Particularly, the support of local state is another advantage enjoyed by EMNCs. On the one hand, EMNCs may not encounter financial risks faced by private multinationals since they are provided with specific incentives like tax reduction and lower interest loads (Contractor, 2013). Take China as an example, firms who operate abroad are privileged under single corporate income tax principle, which reduce half of the original double taxation. In addition, Bank of China offer discounted bank loans to those who investing overseas (Luo, Xue, & Han 2010). On the other hand, state can prevent EMNCs from suffering information asymmetry and political risk in host country. On some occasions, mutual protection agreements are established between or among countries, enabling companies in certain industries to entry with favorable terms. Additionally, government, instead of firms, takes the responsibility of collecting and publishing information on investment risks, which is a competitive advantage compared with AMNCs (Amighini et al 2015)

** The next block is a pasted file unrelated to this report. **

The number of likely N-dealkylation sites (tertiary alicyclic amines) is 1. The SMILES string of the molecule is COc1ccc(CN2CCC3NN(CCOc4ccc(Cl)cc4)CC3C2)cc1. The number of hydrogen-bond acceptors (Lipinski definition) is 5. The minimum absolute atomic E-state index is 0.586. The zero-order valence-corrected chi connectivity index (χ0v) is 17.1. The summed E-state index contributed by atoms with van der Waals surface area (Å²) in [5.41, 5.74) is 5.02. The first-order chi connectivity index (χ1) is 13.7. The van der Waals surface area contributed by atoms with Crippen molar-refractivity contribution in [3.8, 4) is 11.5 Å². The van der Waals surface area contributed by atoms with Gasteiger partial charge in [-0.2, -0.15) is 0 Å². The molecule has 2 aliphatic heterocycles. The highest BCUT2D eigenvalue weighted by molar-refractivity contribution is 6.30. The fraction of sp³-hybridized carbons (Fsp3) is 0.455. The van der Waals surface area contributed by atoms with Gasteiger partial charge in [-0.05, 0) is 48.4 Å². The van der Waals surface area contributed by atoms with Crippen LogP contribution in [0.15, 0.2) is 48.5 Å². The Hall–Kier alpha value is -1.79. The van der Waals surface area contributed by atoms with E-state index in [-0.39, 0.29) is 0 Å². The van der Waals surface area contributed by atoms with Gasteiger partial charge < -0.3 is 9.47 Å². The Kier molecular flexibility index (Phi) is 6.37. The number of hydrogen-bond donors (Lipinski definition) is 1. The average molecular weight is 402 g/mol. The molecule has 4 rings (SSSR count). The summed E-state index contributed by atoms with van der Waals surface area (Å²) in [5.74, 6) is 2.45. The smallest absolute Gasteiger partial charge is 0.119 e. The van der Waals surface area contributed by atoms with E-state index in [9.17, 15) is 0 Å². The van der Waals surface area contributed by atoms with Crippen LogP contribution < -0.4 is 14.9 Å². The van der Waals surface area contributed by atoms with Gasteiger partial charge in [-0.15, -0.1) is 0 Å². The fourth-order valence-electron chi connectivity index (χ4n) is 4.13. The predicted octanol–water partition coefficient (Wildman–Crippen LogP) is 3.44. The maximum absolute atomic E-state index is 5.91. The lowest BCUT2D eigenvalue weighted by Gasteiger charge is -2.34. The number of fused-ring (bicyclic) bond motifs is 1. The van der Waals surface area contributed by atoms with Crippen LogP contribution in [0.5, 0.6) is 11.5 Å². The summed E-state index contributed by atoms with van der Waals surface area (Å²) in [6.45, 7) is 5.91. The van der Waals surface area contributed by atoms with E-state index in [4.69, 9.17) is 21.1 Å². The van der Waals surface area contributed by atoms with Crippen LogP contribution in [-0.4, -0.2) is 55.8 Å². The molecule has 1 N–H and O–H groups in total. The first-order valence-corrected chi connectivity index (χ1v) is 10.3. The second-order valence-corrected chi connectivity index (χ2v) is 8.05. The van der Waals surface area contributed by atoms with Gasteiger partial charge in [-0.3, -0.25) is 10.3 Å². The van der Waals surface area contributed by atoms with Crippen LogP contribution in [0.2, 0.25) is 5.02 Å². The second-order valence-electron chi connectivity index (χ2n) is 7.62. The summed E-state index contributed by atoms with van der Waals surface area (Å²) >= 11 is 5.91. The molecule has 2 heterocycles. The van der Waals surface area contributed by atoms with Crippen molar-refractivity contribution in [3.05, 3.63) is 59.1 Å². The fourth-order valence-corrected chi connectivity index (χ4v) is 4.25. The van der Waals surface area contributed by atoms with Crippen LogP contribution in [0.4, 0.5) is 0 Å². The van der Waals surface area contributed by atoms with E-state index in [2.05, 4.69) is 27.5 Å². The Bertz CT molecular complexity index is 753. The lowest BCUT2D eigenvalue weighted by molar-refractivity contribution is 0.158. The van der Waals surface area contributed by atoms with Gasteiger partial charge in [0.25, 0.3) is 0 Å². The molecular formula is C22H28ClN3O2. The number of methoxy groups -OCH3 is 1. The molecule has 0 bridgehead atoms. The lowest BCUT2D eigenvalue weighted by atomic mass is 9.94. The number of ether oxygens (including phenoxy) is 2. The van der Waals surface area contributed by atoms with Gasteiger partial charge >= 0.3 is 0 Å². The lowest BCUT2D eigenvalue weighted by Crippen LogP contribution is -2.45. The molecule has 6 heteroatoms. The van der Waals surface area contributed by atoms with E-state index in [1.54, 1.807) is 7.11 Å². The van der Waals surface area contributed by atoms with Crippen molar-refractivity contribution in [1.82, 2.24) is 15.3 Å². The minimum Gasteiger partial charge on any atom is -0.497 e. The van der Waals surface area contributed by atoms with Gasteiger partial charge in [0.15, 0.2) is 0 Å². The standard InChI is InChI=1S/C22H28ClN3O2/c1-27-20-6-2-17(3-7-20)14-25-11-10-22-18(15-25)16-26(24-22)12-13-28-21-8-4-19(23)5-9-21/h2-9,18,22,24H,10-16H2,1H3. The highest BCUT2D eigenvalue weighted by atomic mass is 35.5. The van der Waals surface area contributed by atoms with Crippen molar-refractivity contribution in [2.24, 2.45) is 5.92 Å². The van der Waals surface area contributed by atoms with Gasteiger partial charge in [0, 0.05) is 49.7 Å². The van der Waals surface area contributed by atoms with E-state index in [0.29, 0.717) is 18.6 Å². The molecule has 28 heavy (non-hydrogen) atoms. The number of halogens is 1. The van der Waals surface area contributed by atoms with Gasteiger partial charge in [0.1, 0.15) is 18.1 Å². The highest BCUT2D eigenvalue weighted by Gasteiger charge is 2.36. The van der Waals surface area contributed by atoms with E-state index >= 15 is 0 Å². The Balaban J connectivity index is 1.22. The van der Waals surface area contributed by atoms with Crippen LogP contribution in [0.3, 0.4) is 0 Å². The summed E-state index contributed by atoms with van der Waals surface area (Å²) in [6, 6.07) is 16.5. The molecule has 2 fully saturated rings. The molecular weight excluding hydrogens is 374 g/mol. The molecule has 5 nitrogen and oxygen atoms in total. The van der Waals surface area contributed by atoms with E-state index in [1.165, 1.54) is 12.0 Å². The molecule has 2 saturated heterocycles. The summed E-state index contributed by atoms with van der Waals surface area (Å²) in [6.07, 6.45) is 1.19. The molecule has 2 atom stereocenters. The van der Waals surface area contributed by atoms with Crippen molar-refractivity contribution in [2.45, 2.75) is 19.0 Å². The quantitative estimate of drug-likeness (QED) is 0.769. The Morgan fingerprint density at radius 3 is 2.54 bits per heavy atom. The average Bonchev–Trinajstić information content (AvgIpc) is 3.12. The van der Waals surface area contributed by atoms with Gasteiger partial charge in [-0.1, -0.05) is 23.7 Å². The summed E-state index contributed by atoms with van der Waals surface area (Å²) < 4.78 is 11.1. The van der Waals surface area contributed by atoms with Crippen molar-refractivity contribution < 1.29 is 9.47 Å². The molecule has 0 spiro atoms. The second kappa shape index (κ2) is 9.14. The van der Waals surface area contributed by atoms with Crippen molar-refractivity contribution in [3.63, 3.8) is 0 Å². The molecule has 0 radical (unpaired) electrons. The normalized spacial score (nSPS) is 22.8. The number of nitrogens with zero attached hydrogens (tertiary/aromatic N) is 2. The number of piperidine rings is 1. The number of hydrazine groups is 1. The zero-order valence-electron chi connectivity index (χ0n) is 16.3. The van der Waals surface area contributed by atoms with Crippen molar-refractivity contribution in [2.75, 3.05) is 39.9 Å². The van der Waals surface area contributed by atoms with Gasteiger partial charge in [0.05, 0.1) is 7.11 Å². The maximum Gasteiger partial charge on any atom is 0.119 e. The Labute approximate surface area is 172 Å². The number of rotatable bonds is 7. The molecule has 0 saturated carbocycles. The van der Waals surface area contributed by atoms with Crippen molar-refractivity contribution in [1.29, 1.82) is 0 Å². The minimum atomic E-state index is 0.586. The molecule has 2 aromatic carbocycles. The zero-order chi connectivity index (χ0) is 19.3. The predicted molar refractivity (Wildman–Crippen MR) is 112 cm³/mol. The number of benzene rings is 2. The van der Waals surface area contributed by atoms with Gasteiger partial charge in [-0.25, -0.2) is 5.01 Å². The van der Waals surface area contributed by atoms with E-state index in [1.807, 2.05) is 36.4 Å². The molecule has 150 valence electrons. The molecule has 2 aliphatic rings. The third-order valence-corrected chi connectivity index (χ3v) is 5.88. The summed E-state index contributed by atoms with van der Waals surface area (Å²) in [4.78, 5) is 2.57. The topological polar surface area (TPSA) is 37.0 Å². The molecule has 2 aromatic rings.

EMNCs are growing up in environment with inefficiency government and high political risks; as a result, they are no longer afraid of instability of external environment in the process of internationalization. Compared with AMNCs, managers in EMNCs can endure ambiguity and catch up opportunities ignored by their advanced counterparts. At the same time, decisions can be made faster and the work efficiency will be improved (Luo, Xue, & Han 2010). Also, Cuervo-Cazurra, & Genc, (2008) argue that the weakness of home country like imperfect market mechanism and intellectual property rights can turn to be strengths for EMNCs. In other words, AMNCs who used to operate in developed country with sound market mechanism may find it difficult to invest in developing countries.